Boys, particularly African-American boys, trail girls in most areas of school accomplishment.
They tend to score lower on tests, fail more courses and drop out in greater numbers.
Dr. William Pollack, who directs the Center for Men and Young Men at McLean Hospital in Belmont, Mass., says that as early as 4th grade, boys get the message that they do not have the skills to succeed.
One reason, he says, is that teachers misread developmental delays as alac of ability. For example, boys typically learn sentence formation a year later than girls—as lack of ability. Teachers also see boys’ more active physical behavior as a problem rather than a learning style that should be used as conduit for teaching, he continues. Then, he says, the “boy code” of silence compounds the situation: Boys don’t talk about their learning problems.
African-American males from urban environments face further discouragement that stems from race and class bias.
“Teachers lower expectations for students based on race, gender, income and appearance,” notes Jawanza Kunjufu, an educational consultant with Chicago-based African-American Images. “So a black male student from a low-income area who isn’t dressed neatly has many strikes against him.”
“There’s not a lot of expectations for young, black men,” concurs Michelle Brindell, college counselor at Hales Franciscan High School, an all-black school for boys in Bronzeville. “You’re supposed to sell drugs. You’re supposed to drop out of high school.”
Hales Franciscan, which enrolls just 245 students, creates expectations of its own. Beginning freshman year, Brindell works with students to plot a course to college.
“There’s lots of good competition between the boys to get the best grades and to be valedictorian,” Brindell says. “As boys are accepted to colleges, they congratulate one another. So few people are stressing to them that they can be successful people, but here they are supporting each other.”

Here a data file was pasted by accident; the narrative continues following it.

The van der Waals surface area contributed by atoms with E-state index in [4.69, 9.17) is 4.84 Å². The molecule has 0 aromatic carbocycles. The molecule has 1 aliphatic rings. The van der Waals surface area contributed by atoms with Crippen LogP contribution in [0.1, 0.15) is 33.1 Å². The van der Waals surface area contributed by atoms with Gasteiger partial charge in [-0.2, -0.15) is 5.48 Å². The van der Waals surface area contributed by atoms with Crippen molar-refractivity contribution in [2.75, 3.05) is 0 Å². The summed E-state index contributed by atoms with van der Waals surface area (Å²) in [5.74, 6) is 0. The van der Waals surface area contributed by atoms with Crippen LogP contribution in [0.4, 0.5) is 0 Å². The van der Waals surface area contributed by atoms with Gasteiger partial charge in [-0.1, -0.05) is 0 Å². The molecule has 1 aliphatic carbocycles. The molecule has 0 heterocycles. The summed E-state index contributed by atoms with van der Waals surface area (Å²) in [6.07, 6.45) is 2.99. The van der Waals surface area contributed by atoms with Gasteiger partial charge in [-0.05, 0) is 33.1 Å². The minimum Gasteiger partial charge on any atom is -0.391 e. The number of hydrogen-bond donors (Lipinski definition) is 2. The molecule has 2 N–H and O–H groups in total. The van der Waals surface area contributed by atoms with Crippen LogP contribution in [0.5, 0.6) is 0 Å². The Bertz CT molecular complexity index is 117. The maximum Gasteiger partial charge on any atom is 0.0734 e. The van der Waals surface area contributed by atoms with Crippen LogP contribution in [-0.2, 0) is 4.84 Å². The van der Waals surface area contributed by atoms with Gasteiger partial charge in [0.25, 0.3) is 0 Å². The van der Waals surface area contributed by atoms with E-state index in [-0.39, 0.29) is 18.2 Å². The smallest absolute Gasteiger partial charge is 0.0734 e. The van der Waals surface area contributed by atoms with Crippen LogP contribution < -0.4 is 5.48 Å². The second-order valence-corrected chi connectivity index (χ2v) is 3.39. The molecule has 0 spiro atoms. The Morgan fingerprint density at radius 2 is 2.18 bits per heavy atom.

In each of the past five years, all seniors have been accepted by at least one institution of higher learning.
Kunjufu would like to see more schools for black boys only. “We advocate classrooms only populated by African-American males until teachers recognize that boys and girls learn differently,” he says.
University of Chicago researcher Melissa Roderick, who tracked a group of African-American students from 8th to 9th grades, says that that transition is especially perilous. In 8th grade, teachers gave higher ratings to the boys in the group on all measures: academic skills, motivation, social skills, home support for learning and engagement. In 9th grade, teachers rated both boys and girls lower than 8th-grade teachers had, but the marks for boys fell more steeply. “After 90 days in high school, males were already in the position of being at risk of not moving forward,” she says.
Boys’ lack of engagement can be seen in lower attendance rates and lower participation in extracurricular activities, except for sports, according to Pollack. In Chicago, boys even are less likely to enroll in JROTC Army units. Citywide enrollment is 58 percent female, according to Lt. Col. William Fletcher, assistant director of ROTC in CPS.
Pollack, author of “Real Boys’ Voices,” says that African-American males face the highest hurdles, but he says the problem for boys is more pervasive. “It isn’t just in Columbine and the inner city, it’s boys feeling hurt and angry in school, even the boys who seem to be doing well on the outside,” he says. “It’s not just the Chicago inner-city kid, it’s the ‘boy next door.'”